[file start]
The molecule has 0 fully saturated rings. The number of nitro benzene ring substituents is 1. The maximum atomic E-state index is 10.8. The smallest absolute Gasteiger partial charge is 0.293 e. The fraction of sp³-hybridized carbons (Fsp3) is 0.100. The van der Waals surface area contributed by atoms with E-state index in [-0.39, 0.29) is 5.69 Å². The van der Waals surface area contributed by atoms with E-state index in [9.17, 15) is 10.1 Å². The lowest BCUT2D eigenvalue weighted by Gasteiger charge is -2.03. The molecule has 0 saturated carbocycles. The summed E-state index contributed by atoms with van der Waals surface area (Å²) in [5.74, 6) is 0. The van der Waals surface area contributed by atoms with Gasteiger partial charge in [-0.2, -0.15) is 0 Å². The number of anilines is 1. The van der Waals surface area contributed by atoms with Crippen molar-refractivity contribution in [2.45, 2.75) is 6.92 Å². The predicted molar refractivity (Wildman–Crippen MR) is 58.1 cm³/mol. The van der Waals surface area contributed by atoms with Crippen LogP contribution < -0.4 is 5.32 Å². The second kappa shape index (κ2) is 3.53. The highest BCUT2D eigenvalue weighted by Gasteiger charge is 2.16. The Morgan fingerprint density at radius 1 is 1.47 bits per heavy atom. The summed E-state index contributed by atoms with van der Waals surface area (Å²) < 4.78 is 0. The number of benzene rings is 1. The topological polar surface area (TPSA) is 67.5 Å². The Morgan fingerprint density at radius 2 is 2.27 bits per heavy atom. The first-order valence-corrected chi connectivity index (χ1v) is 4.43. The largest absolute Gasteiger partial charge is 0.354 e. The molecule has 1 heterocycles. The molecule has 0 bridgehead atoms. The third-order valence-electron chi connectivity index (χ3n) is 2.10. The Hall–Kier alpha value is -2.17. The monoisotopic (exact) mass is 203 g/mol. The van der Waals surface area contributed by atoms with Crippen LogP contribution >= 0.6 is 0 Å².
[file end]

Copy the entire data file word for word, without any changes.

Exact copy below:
The molecule has 0 fully saturated rings. The number of nitro benzene ring substituents is 1. The maximum atomic E-state index is 10.8. The smallest absolute Gasteiger partial charge is 0.293 e. The fraction of sp³-hybridized carbons (Fsp3) is 0.100. The van der Waals surface area contributed by atoms with E-state index in [-0.39, 0.29) is 5.69 Å². The van der Waals surface area contributed by atoms with E-state index in [9.17, 15) is 10.1 Å². The lowest BCUT2D eigenvalue weighted by Gasteiger charge is -2.03. The molecule has 0 saturated carbocycles. The summed E-state index contributed by atoms with van der Waals surface area (Å²) in [5.74, 6) is 0. The van der Waals surface area contributed by atoms with Gasteiger partial charge in [-0.2, -0.15) is 0 Å². The number of anilines is 1. The van der Waals surface area contributed by atoms with Crippen molar-refractivity contribution in [2.45, 2.75) is 6.92 Å². The predicted molar refractivity (Wildman–Crippen MR) is 58.1 cm³/mol. The van der Waals surface area contributed by atoms with Crippen LogP contribution < -0.4 is 5.32 Å². The second kappa shape index (κ2) is 3.53. The highest BCUT2D eigenvalue weighted by Gasteiger charge is 2.16. The Morgan fingerprint density at radius 1 is 1.47 bits per heavy atom. The summed E-state index contributed by atoms with van der Waals surface area (Å²) < 4.78 is 0. The number of benzene rings is 1. The topological polar surface area (TPSA) is 67.5 Å². The Morgan fingerprint density at radius 2 is 2.27 bits per heavy atom. The first-order valence-corrected chi connectivity index (χ1v) is 4.43. The largest absolute Gasteiger partial charge is 0.354 e. The molecule has 1 heterocycles. The molecule has 0 bridgehead atoms. The third-order valence-electron chi connectivity index (χ3n) is 2.10. The Hall–Kier alpha value is -2.17. The monoisotopic (exact) mass is 203 g/mol. The van der Waals surface area contributed by atoms with Crippen LogP contribution >= 0.6 is 0 Å².